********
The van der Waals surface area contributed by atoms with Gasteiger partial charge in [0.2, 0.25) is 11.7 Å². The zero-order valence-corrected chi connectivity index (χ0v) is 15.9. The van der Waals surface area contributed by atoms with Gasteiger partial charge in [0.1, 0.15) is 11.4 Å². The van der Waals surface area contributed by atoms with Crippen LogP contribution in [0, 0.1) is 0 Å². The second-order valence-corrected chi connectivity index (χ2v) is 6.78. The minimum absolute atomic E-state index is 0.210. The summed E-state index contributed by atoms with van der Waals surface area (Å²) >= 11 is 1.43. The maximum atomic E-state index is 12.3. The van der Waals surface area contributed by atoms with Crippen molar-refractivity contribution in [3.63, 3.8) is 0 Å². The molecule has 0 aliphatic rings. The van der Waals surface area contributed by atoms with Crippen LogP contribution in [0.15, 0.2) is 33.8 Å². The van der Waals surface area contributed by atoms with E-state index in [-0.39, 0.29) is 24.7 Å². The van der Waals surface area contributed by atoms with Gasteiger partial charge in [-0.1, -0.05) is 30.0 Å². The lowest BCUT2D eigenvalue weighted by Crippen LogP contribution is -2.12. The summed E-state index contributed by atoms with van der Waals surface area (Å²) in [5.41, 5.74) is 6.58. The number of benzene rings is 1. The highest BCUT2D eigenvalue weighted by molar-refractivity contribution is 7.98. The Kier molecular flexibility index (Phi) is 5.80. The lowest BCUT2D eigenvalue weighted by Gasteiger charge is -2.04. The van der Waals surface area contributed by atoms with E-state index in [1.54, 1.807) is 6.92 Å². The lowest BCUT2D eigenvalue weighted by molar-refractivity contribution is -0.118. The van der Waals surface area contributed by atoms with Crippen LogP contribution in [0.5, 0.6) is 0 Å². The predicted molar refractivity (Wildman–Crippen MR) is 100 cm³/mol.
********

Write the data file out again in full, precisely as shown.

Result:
The van der Waals surface area contributed by atoms with Gasteiger partial charge in [0.2, 0.25) is 11.7 Å². The zero-order valence-corrected chi connectivity index (χ0v) is 15.9. The van der Waals surface area contributed by atoms with Gasteiger partial charge in [0.1, 0.15) is 11.4 Å². The van der Waals surface area contributed by atoms with Crippen LogP contribution in [0, 0.1) is 0 Å². The second-order valence-corrected chi connectivity index (χ2v) is 6.78. The minimum absolute atomic E-state index is 0.210. The summed E-state index contributed by atoms with van der Waals surface area (Å²) >= 11 is 1.43. The maximum atomic E-state index is 12.3. The van der Waals surface area contributed by atoms with Crippen molar-refractivity contribution in [3.63, 3.8) is 0 Å². The molecule has 0 aliphatic rings. The van der Waals surface area contributed by atoms with Crippen LogP contribution in [0.15, 0.2) is 33.8 Å². The van der Waals surface area contributed by atoms with E-state index in [-0.39, 0.29) is 24.7 Å². The van der Waals surface area contributed by atoms with Gasteiger partial charge in [-0.1, -0.05) is 30.0 Å². The lowest BCUT2D eigenvalue weighted by Crippen LogP contribution is -2.12. The summed E-state index contributed by atoms with van der Waals surface area (Å²) in [5.41, 5.74) is 6.58. The number of benzene rings is 1. The highest BCUT2D eigenvalue weighted by molar-refractivity contribution is 7.98. The Kier molecular flexibility index (Phi) is 5.80. The lowest BCUT2D eigenvalue weighted by Gasteiger charge is -2.04. The van der Waals surface area contributed by atoms with E-state index in [1.54, 1.807) is 6.92 Å². The lowest BCUT2D eigenvalue weighted by molar-refractivity contribution is -0.118. The van der Waals surface area contributed by atoms with Crippen LogP contribution in [0.5, 0.6) is 0 Å². The predicted molar refractivity (Wildman–Crippen MR) is 100 cm³/mol.